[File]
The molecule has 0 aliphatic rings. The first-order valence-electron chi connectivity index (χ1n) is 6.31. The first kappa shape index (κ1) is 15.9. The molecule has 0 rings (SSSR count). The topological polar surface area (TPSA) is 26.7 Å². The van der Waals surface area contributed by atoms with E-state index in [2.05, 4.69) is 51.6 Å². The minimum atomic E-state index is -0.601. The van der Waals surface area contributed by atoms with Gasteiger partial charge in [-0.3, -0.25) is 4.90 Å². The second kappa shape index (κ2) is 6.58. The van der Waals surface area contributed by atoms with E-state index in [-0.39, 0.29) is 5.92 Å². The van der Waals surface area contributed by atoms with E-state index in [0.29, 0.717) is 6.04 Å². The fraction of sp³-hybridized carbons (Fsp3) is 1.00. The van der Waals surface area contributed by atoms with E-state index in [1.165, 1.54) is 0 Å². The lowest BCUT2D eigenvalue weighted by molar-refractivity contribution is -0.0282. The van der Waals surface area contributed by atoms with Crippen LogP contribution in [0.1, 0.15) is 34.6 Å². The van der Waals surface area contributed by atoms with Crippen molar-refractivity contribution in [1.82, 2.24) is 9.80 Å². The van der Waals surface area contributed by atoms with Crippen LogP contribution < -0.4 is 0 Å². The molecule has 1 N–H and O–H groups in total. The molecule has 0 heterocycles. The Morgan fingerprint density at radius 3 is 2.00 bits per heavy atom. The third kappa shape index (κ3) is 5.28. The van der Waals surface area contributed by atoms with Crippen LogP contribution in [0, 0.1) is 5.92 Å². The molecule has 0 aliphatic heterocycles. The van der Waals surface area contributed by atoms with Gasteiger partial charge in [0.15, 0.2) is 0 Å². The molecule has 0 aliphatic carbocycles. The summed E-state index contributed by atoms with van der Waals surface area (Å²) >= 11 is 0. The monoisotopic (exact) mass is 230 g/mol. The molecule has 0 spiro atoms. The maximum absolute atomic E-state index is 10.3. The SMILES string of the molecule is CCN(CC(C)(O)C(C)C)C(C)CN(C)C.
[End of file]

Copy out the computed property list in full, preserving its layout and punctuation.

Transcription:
The molecule has 0 aliphatic rings. The first-order valence-electron chi connectivity index (χ1n) is 6.31. The first kappa shape index (κ1) is 15.9. The molecule has 0 rings (SSSR count). The topological polar surface area (TPSA) is 26.7 Å². The van der Waals surface area contributed by atoms with E-state index in [2.05, 4.69) is 51.6 Å². The minimum atomic E-state index is -0.601. The van der Waals surface area contributed by atoms with Gasteiger partial charge in [-0.3, -0.25) is 4.90 Å². The second kappa shape index (κ2) is 6.58. The van der Waals surface area contributed by atoms with E-state index in [-0.39, 0.29) is 5.92 Å². The van der Waals surface area contributed by atoms with E-state index in [0.29, 0.717) is 6.04 Å². The fraction of sp³-hybridized carbons (Fsp3) is 1.00. The van der Waals surface area contributed by atoms with E-state index in [1.165, 1.54) is 0 Å². The lowest BCUT2D eigenvalue weighted by molar-refractivity contribution is -0.0282. The van der Waals surface area contributed by atoms with Crippen LogP contribution in [0.1, 0.15) is 34.6 Å². The van der Waals surface area contributed by atoms with Crippen molar-refractivity contribution in [1.82, 2.24) is 9.80 Å². The van der Waals surface area contributed by atoms with Crippen LogP contribution < -0.4 is 0 Å². The molecule has 1 N–H and O–H groups in total. The molecule has 0 heterocycles. The Morgan fingerprint density at radius 3 is 2.00 bits per heavy atom. The third kappa shape index (κ3) is 5.28. The van der Waals surface area contributed by atoms with Crippen LogP contribution in [0, 0.1) is 5.92 Å². The molecule has 0 aliphatic heterocycles. The van der Waals surface area contributed by atoms with Gasteiger partial charge in [0.15, 0.2) is 0 Å². The molecule has 0 aliphatic carbocycles. The summed E-state index contributed by atoms with van der Waals surface area (Å²) >= 11 is 0. The monoisotopic (exact) mass is 230 g/mol. The molecule has 0 spiro atoms. The maximum absolute atomic E-state index is 10.3. The SMILES string of the molecule is CCN(CC(C)(O)C(C)C)C(C)CN(C)C.